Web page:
There are many ways you can use strategy instruction to help students improve writing skills. Below are six strategies at the core of an evidence-based teaching approach called self-regulated strategy development (SRSD). These SRSD strategies can be challenging for students to learn. So it’s best to have them try one strategy at a time.
Strategy #1: Task analysis
When students start a writing assignment, they often jump in without clearly understanding what they’re supposed to do. For example, students might write several pages of a book report before realizing they were supposed to write an opinion piece about the main character. This can lead to frustration and loss of class time.
How to teach this strategy: Ask students at the outset what the writing task is. Have them read or listen to the instructions aloud and then explain the assignment in their own words. During this process, you and your students may want to highlight or underline key parts of the writing task together.
Strategy #2: Goal setting
Even when students understand an assignment, they may start writing without an end goal in mind. They might be so focused on finishing the task that they don’t think about its purpose. This can lead to a lot of dead ends. Without clearly stated goals, it’s also difficult for kids to improve their skills over time.
How to teach this strategy: Explain to students that having clear goals can make the assignment easier and improve writing.
Try setting three goals together. One goal may be to write a certain number of words for the assignment. Another goal could be to improve the organization of their writing by using graphic organizers. If a student is writing a story, a challenging writing goal may be to show the emotions of characters through dialogue, rather than just through description.
Strategy #3: Task management
It’s common for students to get sidetracked during a writing assignment. They may not have set aside enough time to tackle the assignment. Or they may have put off starting the assignment until 10 minutes before the period ends.
How to teach this strategy: Make a clear plan with students about how to get the actual writing done. A simple way to start is to ask students how long they think the assignment will take. Agree on a time and work in a plan of when to take a break. Talk about how to manage distractions, like how to address interruptions from other students.
Strategy #4: Self-evaluation
An important part of writing is looking over what you’ve written to decide if you need to make changes. Skilled writers do this continuously as they write. Struggling writers benefit from explicit instruction about how to self-evaluate their writing.
How to teach this strategy: Model when to stop and evaluate writing. For instance, skilled writers often re-read each paragraph as they finish it. Give students specific questions to ask themselves about each paragraph: Does it include all the ideas that were laid out in the graphic organizer? Does it address what the assignment calls for? If not, what changes are needed?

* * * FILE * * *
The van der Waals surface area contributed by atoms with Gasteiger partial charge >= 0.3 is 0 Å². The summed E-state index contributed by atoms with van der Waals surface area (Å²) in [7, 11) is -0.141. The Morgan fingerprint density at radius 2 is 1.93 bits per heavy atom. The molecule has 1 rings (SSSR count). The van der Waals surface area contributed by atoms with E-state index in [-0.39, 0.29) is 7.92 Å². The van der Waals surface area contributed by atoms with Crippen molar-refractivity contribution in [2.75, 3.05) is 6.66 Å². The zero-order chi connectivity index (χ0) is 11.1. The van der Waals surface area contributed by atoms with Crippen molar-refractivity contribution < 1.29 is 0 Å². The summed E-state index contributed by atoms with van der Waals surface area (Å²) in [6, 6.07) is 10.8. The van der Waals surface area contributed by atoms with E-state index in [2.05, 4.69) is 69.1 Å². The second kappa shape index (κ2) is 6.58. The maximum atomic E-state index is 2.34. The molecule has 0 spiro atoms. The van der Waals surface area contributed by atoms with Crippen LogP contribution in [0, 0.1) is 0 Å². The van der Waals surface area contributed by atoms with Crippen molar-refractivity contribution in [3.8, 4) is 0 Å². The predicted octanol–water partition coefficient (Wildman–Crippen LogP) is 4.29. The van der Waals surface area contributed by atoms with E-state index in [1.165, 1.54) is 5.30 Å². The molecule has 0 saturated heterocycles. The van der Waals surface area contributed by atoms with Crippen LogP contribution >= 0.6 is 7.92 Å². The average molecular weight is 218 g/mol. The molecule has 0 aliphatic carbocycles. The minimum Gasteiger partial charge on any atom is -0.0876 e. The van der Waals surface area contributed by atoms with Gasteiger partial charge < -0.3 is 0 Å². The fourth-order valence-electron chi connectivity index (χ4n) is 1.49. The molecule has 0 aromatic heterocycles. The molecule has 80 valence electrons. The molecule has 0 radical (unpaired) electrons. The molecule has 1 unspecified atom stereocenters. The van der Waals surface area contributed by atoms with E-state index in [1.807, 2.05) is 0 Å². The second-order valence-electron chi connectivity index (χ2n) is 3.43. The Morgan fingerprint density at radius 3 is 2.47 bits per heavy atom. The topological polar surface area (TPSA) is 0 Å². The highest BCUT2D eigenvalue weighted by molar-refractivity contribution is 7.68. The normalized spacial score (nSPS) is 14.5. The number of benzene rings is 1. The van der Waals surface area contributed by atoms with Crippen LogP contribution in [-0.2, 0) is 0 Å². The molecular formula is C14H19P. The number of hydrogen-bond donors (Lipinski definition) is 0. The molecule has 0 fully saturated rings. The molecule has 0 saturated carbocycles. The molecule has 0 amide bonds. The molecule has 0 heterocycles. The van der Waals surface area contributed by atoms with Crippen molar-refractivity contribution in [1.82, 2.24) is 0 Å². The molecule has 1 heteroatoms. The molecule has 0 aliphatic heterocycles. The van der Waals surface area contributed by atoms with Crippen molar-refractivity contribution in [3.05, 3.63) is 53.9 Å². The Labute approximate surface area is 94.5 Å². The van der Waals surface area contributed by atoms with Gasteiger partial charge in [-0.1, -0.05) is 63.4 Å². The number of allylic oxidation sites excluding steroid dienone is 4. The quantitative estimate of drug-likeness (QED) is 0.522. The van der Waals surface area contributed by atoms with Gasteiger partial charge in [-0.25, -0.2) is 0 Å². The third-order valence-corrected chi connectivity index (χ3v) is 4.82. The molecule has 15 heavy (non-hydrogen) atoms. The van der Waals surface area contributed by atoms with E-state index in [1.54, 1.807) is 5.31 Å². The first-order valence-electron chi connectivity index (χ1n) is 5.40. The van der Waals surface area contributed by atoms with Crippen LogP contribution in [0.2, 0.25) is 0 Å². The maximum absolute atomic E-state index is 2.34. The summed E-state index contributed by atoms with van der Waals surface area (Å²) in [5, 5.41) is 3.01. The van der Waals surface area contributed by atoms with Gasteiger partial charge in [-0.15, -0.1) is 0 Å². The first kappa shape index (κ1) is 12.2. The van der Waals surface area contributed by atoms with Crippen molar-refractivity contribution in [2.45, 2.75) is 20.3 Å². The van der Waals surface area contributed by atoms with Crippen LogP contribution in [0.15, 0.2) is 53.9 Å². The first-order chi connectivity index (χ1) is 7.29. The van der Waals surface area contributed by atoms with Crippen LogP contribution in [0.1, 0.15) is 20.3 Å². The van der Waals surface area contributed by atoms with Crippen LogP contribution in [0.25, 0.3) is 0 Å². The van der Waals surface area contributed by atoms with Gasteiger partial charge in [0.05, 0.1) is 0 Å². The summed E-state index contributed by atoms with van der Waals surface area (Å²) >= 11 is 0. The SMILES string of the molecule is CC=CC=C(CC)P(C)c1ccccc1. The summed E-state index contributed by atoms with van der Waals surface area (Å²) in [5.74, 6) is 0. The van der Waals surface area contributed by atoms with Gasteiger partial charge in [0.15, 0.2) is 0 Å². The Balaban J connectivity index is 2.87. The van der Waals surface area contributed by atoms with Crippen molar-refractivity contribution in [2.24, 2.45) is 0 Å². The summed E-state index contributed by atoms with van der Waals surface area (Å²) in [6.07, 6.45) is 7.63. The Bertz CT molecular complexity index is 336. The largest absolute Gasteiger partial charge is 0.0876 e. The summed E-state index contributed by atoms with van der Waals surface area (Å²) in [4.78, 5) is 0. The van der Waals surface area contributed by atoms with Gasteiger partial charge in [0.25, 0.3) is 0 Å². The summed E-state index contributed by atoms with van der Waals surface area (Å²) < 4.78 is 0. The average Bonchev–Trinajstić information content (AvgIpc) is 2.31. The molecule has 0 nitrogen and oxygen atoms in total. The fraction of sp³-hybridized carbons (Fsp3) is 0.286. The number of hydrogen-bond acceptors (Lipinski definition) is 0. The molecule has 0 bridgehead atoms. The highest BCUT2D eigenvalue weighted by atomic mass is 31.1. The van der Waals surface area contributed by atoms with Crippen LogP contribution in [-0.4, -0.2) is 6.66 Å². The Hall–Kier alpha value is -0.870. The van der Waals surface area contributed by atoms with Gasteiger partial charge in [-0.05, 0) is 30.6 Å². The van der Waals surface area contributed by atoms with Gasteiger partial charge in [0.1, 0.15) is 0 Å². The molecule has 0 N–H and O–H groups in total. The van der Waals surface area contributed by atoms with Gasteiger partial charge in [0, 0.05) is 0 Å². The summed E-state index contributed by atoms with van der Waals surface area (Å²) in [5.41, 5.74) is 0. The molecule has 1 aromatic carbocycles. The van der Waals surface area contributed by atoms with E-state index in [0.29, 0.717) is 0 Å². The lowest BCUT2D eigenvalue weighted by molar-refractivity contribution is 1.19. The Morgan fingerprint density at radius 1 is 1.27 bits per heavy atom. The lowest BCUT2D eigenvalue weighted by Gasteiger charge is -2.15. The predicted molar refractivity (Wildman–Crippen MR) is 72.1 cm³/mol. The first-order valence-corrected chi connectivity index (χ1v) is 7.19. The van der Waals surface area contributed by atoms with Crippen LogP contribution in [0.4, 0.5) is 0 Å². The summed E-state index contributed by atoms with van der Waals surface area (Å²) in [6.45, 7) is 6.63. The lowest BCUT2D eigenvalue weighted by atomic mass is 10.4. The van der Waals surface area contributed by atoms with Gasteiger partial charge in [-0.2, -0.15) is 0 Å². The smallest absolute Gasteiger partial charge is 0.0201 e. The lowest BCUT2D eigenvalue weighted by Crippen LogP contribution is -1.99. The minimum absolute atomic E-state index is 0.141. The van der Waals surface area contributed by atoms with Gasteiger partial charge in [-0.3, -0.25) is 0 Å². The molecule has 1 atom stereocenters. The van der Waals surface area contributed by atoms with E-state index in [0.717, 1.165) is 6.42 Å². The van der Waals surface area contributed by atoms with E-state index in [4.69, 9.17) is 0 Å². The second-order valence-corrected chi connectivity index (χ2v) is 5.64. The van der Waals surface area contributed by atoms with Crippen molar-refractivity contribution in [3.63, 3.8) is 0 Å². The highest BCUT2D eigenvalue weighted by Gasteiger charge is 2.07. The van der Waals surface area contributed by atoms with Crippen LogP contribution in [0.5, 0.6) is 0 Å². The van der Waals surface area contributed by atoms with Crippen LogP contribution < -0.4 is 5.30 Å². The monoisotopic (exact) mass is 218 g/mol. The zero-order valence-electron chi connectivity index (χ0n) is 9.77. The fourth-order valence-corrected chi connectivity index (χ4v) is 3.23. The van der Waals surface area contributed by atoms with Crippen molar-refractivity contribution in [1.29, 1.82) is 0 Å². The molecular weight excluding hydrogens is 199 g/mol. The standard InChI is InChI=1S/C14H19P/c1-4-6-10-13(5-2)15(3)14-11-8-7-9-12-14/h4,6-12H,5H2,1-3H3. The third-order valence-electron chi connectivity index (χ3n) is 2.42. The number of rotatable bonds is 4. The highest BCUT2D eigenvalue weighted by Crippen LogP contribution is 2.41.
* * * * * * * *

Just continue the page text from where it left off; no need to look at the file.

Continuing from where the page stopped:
Over time, self-evaluation can become a habit with repeated opportunities for practice and feedback.
Strategy #5: Self-reinforcement
Not surprisingly, students who struggle with writing often dislike the writing process. They may feel uncomfortable about their writing skills. If they make a spelling mistake, for example, they may obsess about it. These negative thoughts can overwhelm students and make the assignment painful to complete.
How to teach this strategy: Use effort-based and behavior-specific praise when students hit milestones during the writing process. For example, when students finish a paragraph, praise them for their hard work and focus. Or when a student is able to keep to the timing of the task, offer praise like, “Nice work keeping track of how much time you had left.”
Strategy #6: Reflection
Another key writing strategy happens after an assignment has been completed: pausing to reflect on how the assignment went. Did students achieve the goals you set together? Which strategies worked? Which ones didn’t, and why? Reflection is key to helping them improve writing skills.
How to teach this strategy: Set aside time after the writing assignment is done to talk with students about how it went. Ask if students hit any roadblocks, like distractions or negative thoughts. Brainstorm what you could change next time to make the process smoother.
Go over the strategies students used and talk about whether they worked. For example, if a student tried goal setting, ask about whether the goals were met. If the student used a planning strategy, talk through how the plan worked out.
Keep in mind that writing is one of the hardest skills for students to learn. Teaching self-regulation in writing can help students take a big step toward becoming better writers — but it may take some time to see improvement.
Read about how structured literacy supports reading and writing skills. Learn about written expression disorder. And find more evidence-based strategies for literacy instruction.
About the author
About the author
Andrew M.I. Lee, JD is an editor and attorney who strives to help people understand complex legal, education, and parenting issues.
Charles A. MacArthur, PhD is a professor emeritus of special education. He researches writing instruction, self-regulated strategies, and assistive technology.